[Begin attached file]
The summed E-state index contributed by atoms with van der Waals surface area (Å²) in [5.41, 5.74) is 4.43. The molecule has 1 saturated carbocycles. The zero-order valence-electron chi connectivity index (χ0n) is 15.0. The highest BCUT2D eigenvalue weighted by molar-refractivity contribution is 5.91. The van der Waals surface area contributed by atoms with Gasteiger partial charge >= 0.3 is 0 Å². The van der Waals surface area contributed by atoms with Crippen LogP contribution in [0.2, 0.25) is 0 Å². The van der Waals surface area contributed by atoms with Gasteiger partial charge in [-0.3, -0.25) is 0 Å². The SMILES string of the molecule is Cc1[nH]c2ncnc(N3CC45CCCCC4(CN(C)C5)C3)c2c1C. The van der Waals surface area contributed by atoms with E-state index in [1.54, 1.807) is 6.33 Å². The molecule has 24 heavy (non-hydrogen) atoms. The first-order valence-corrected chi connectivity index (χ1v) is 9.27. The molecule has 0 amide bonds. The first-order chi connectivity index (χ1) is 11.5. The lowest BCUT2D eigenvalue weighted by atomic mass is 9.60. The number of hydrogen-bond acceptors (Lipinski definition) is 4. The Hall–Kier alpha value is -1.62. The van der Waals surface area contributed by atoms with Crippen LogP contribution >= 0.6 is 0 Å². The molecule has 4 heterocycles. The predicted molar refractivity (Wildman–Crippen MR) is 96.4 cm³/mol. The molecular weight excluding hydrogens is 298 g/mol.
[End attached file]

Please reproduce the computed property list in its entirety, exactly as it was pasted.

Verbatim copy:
The summed E-state index contributed by atoms with van der Waals surface area (Å²) in [5.41, 5.74) is 4.43. The molecule has 1 saturated carbocycles. The zero-order valence-electron chi connectivity index (χ0n) is 15.0. The highest BCUT2D eigenvalue weighted by molar-refractivity contribution is 5.91. The van der Waals surface area contributed by atoms with Gasteiger partial charge >= 0.3 is 0 Å². The van der Waals surface area contributed by atoms with Crippen LogP contribution in [0.2, 0.25) is 0 Å². The van der Waals surface area contributed by atoms with Gasteiger partial charge in [-0.3, -0.25) is 0 Å². The SMILES string of the molecule is Cc1[nH]c2ncnc(N3CC45CCCCC4(CN(C)C5)C3)c2c1C. The van der Waals surface area contributed by atoms with E-state index in [1.54, 1.807) is 6.33 Å². The molecule has 24 heavy (non-hydrogen) atoms. The first-order valence-corrected chi connectivity index (χ1v) is 9.27. The molecule has 0 amide bonds. The first-order chi connectivity index (χ1) is 11.5. The lowest BCUT2D eigenvalue weighted by atomic mass is 9.60. The number of hydrogen-bond acceptors (Lipinski definition) is 4. The Hall–Kier alpha value is -1.62. The van der Waals surface area contributed by atoms with Crippen LogP contribution >= 0.6 is 0 Å². The molecule has 4 heterocycles. The predicted molar refractivity (Wildman–Crippen MR) is 96.4 cm³/mol. The molecular weight excluding hydrogens is 298 g/mol.